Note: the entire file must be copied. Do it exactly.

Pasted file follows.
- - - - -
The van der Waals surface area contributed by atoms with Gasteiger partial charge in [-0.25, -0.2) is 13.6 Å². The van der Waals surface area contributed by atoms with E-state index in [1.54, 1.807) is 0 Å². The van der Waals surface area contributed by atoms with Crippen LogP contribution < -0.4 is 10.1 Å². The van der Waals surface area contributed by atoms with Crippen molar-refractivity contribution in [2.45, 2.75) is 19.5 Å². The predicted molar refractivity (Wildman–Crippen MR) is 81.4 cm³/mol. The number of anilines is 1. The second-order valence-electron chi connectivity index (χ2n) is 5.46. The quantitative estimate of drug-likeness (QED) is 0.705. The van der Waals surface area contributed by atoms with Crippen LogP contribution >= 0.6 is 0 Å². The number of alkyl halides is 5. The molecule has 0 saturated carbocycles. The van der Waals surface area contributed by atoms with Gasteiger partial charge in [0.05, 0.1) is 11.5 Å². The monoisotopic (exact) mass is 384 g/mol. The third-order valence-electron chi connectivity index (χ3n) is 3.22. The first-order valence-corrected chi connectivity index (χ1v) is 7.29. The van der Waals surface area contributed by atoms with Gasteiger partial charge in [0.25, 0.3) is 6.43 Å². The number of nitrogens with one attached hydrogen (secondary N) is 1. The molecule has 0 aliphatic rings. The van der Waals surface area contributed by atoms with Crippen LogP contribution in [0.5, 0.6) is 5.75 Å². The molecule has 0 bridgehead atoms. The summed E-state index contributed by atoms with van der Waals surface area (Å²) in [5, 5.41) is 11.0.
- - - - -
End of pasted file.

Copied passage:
The van der Waals surface area contributed by atoms with Gasteiger partial charge in [-0.25, -0.2) is 13.6 Å². The van der Waals surface area contributed by atoms with E-state index in [1.54, 1.807) is 0 Å². The van der Waals surface area contributed by atoms with Crippen LogP contribution < -0.4 is 10.1 Å². The van der Waals surface area contributed by atoms with Crippen molar-refractivity contribution in [2.45, 2.75) is 19.5 Å². The predicted molar refractivity (Wildman–Crippen MR) is 81.4 cm³/mol. The number of anilines is 1. The second-order valence-electron chi connectivity index (χ2n) is 5.46. The quantitative estimate of drug-likeness (QED) is 0.705. The van der Waals surface area contributed by atoms with Crippen LogP contribution >= 0.6 is 0 Å². The number of alkyl halides is 5. The molecule has 0 saturated carbocycles. The van der Waals surface area contributed by atoms with Gasteiger partial charge in [0.05, 0.1) is 11.5 Å². The monoisotopic (exact) mass is 384 g/mol. The third-order valence-electron chi connectivity index (χ3n) is 3.22. The first-order valence-corrected chi connectivity index (χ1v) is 7.29. The van der Waals surface area contributed by atoms with Gasteiger partial charge in [0.25, 0.3) is 6.43 Å². The number of nitrogens with one attached hydrogen (secondary N) is 1. The molecule has 0 aliphatic rings. The van der Waals surface area contributed by atoms with Crippen LogP contribution in [0.5, 0.6) is 5.75 Å². The molecule has 0 bridgehead atoms. The summed E-state index contributed by atoms with van der Waals surface area (Å²) in [5, 5.41) is 11.0.